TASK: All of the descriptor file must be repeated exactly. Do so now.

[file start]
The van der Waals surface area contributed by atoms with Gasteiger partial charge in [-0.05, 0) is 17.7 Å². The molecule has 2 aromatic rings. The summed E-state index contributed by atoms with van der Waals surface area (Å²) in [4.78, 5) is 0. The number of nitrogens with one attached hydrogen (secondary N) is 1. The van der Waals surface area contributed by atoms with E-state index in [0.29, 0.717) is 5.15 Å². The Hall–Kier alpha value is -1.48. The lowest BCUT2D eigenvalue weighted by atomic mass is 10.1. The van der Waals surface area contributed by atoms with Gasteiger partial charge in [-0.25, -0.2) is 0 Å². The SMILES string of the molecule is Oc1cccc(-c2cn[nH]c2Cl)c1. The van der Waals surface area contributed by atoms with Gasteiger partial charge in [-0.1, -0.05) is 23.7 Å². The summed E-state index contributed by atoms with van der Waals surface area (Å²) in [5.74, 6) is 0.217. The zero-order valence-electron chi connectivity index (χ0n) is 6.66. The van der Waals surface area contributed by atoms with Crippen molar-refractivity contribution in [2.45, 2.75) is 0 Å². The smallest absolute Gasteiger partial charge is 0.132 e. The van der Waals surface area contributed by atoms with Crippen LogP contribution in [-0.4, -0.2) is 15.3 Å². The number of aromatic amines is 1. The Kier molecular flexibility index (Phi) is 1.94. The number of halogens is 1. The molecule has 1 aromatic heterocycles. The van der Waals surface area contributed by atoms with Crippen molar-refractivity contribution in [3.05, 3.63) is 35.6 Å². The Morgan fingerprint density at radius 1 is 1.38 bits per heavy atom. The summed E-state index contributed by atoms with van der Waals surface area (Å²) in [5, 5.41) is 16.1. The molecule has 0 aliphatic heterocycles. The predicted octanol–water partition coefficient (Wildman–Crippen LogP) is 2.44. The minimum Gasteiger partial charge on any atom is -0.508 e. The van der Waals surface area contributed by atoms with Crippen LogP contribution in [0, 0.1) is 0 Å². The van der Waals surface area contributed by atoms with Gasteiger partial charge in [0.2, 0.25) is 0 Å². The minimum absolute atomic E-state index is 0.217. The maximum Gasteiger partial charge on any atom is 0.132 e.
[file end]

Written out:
The van der Waals surface area contributed by atoms with Gasteiger partial charge in [-0.05, 0) is 17.7 Å². The molecule has 2 aromatic rings. The summed E-state index contributed by atoms with van der Waals surface area (Å²) in [4.78, 5) is 0. The number of nitrogens with one attached hydrogen (secondary N) is 1. The van der Waals surface area contributed by atoms with E-state index in [0.29, 0.717) is 5.15 Å². The Hall–Kier alpha value is -1.48. The lowest BCUT2D eigenvalue weighted by atomic mass is 10.1. The van der Waals surface area contributed by atoms with Gasteiger partial charge in [-0.25, -0.2) is 0 Å². The SMILES string of the molecule is Oc1cccc(-c2cn[nH]c2Cl)c1. The van der Waals surface area contributed by atoms with Gasteiger partial charge in [-0.1, -0.05) is 23.7 Å². The summed E-state index contributed by atoms with van der Waals surface area (Å²) in [5.74, 6) is 0.217. The zero-order valence-electron chi connectivity index (χ0n) is 6.66. The van der Waals surface area contributed by atoms with Crippen molar-refractivity contribution in [2.45, 2.75) is 0 Å². The smallest absolute Gasteiger partial charge is 0.132 e. The van der Waals surface area contributed by atoms with Crippen LogP contribution in [-0.4, -0.2) is 15.3 Å². The number of aromatic amines is 1. The Kier molecular flexibility index (Phi) is 1.94. The number of halogens is 1. The molecule has 1 aromatic heterocycles. The van der Waals surface area contributed by atoms with Crippen molar-refractivity contribution in [3.05, 3.63) is 35.6 Å². The Morgan fingerprint density at radius 1 is 1.38 bits per heavy atom. The summed E-state index contributed by atoms with van der Waals surface area (Å²) in [5, 5.41) is 16.1. The molecule has 0 aliphatic heterocycles. The predicted octanol–water partition coefficient (Wildman–Crippen LogP) is 2.44. The minimum Gasteiger partial charge on any atom is -0.508 e. The van der Waals surface area contributed by atoms with Crippen LogP contribution in [0, 0.1) is 0 Å². The van der Waals surface area contributed by atoms with Gasteiger partial charge in [0.2, 0.25) is 0 Å². The minimum absolute atomic E-state index is 0.217. The maximum Gasteiger partial charge on any atom is 0.132 e.